Unfortunately for your client, failure to take a deduction doesn't really save them from Notice 2007-84. They are still participants in a purported welfare benefit plan and may be subject to alternative taxation rules upon distribution of assets from such plan. They should insist that policies be retroactively titled in their personal names and not in the name of the WBT to avoid such awful consequences (potential 100% excise tax under 4976, 20% excise tax under 409A, etc.).

Good point and I agree.

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If overfunding is not deductible, How can it be tax avoidance ? Even then, What's wrong with tax avoidance? Isn't that the purpose of tax planning and a major reason for most of these machinations?

But, as you do so often with other things, you could be confusing "tax avoidance" with "tax evasion".

What does excess reserves have to do with providing insurance or anything else?

George D. Burns

Cost Reduction Strategies

Burns and Associates, Inc

www.costreductionstrategies.com(under construction)

www.employeebenefitsstrategies.com(under construction)

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George:

Thanks for pointing out my confusion on avoidance v. evasion.

While the contributions are not deductible, I wonder if the growth of those contributions would be taxable.

If the growth is taxable, then there would not be tax evasion.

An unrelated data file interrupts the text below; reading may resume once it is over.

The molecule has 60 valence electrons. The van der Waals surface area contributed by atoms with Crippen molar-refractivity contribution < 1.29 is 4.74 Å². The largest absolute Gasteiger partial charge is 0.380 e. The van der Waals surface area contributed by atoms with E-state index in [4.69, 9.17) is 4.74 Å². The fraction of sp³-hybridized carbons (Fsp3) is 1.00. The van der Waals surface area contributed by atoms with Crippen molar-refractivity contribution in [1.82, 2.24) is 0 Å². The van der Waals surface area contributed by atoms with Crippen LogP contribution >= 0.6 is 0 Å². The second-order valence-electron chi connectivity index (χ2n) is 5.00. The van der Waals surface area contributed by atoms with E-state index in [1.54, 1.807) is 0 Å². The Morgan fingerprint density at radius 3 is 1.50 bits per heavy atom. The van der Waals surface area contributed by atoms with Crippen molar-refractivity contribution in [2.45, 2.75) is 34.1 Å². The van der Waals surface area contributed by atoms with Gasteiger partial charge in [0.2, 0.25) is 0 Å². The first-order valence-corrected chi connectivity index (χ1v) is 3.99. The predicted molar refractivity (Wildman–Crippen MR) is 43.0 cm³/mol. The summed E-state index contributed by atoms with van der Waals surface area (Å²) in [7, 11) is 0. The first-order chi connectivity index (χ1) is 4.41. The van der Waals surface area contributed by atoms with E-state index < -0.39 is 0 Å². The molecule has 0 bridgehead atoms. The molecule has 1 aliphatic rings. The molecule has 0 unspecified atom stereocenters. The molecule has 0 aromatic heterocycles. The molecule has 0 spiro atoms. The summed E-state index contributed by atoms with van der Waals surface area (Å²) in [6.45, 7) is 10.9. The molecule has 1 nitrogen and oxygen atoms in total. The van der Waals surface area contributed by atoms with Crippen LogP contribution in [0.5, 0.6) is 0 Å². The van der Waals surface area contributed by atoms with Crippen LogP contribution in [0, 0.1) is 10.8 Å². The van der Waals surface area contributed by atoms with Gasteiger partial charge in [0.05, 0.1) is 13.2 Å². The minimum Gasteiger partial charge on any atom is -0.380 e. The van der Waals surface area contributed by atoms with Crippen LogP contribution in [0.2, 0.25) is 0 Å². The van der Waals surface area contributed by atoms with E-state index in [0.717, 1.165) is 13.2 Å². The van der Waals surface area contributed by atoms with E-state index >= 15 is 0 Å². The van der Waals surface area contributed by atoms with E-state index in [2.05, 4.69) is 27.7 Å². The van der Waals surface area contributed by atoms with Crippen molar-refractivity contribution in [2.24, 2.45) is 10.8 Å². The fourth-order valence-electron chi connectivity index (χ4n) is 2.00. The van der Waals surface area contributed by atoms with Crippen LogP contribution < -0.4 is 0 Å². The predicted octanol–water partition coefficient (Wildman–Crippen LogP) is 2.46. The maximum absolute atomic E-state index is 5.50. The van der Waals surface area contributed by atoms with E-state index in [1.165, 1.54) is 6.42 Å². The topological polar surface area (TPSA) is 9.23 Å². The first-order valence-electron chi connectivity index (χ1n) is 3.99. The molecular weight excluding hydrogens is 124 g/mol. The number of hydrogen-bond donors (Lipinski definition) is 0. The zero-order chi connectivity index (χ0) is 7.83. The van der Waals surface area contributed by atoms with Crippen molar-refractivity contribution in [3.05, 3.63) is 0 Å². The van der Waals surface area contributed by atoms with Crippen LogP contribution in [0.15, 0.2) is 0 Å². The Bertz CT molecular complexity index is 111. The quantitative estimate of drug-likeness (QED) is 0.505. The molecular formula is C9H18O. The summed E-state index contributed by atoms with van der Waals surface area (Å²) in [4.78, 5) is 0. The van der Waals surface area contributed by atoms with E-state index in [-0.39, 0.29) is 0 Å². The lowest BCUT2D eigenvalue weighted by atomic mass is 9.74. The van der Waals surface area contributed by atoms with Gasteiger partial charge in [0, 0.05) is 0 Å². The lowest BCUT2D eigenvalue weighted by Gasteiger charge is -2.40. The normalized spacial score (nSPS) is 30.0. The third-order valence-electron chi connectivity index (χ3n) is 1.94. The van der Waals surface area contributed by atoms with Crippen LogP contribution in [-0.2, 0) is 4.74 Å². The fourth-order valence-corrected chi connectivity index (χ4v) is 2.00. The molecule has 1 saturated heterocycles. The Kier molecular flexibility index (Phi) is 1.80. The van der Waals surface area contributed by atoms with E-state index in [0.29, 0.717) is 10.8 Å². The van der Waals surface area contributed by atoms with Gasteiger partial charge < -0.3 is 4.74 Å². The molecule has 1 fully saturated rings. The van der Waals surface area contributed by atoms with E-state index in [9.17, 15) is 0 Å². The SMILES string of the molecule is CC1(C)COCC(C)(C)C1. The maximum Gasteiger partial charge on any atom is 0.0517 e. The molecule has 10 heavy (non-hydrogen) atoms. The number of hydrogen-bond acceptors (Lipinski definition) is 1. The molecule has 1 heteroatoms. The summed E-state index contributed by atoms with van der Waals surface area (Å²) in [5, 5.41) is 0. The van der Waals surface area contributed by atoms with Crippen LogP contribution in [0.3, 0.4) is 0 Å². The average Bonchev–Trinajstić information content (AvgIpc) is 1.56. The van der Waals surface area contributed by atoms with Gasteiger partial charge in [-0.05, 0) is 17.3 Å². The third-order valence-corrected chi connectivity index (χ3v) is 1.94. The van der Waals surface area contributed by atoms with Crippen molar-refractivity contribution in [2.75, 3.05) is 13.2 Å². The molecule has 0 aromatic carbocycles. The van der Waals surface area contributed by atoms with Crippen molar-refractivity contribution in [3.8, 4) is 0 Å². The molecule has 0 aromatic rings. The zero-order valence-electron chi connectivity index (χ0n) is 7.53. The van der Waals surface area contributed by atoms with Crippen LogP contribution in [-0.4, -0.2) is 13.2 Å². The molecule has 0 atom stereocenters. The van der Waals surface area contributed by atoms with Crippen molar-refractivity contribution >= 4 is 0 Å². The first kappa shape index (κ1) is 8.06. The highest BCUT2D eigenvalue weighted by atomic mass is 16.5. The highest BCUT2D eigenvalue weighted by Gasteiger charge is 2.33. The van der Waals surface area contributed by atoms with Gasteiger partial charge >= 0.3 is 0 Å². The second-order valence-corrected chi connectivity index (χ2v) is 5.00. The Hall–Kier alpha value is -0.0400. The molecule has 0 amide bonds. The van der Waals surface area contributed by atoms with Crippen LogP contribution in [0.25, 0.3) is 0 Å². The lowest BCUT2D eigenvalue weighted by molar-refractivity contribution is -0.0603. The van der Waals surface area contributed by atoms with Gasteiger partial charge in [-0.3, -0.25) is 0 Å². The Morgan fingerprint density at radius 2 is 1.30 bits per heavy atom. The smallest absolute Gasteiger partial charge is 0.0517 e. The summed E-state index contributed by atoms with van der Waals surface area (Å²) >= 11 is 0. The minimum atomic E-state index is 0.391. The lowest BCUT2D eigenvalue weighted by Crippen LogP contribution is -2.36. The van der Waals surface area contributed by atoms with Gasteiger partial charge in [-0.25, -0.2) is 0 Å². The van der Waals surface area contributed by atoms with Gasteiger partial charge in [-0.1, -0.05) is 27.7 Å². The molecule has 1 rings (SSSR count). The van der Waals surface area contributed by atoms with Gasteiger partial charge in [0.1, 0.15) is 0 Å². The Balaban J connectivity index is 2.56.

The purpose of limiting deductions and UBIT for excessive contributions, is to deal with excessive reserves.

It is clear from the specific limitations that the IRS wishes to discourage unreasonable tax-advantaged accumulations.

In addition, the amount set aside must have a substantial relationship to the purposes of the organization's reason for eiostence.

Unreasonable reserves defeats that purpose.

Don Levit

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While the facts and circumstances of each case has to be considered for a rational opinion, in general, growth (and I assume this is interest or investment related) would probably be UBTI and subject to some sort of taxation.

The purpose of the limitations etc is not to deal with excessive reserves. They are there for abusive reserves, whether excessive or not. There could be a business reason for accumulating reserves that have nothing to do with "reason for existence" but have to do with ability to continue operations. For example, Would it be prudent for a VEBA to accumulate funds with the purpose of using these funds to purchase a building in which to house its Operations Center etc because the current premises are sub-leased from the employer who possibly will soon give up the lease as part of a corporate downsizing effort?

The limits were set so as to restrict abuse, not to stop accumulations for valid business reasons. A VEBA like all trusts are business entities also, and must operate in a profitable and "business" like manner in order to have continuity. The law allows this.

George D. Burns

Cost Reduction Strategies

Burns and Associates, Inc

www.costreductionstrategies.com(under construction)

www.employeebenefitsstrategies.com(under construction)

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Steelerfan:

Excellent point.

The same holds true for individual savings accounts that are dedicated to one of the qualified benefits, such as medical expenses.

This is why any unused balance in one's individual medical account must be returned to the VEBA at the participant's death.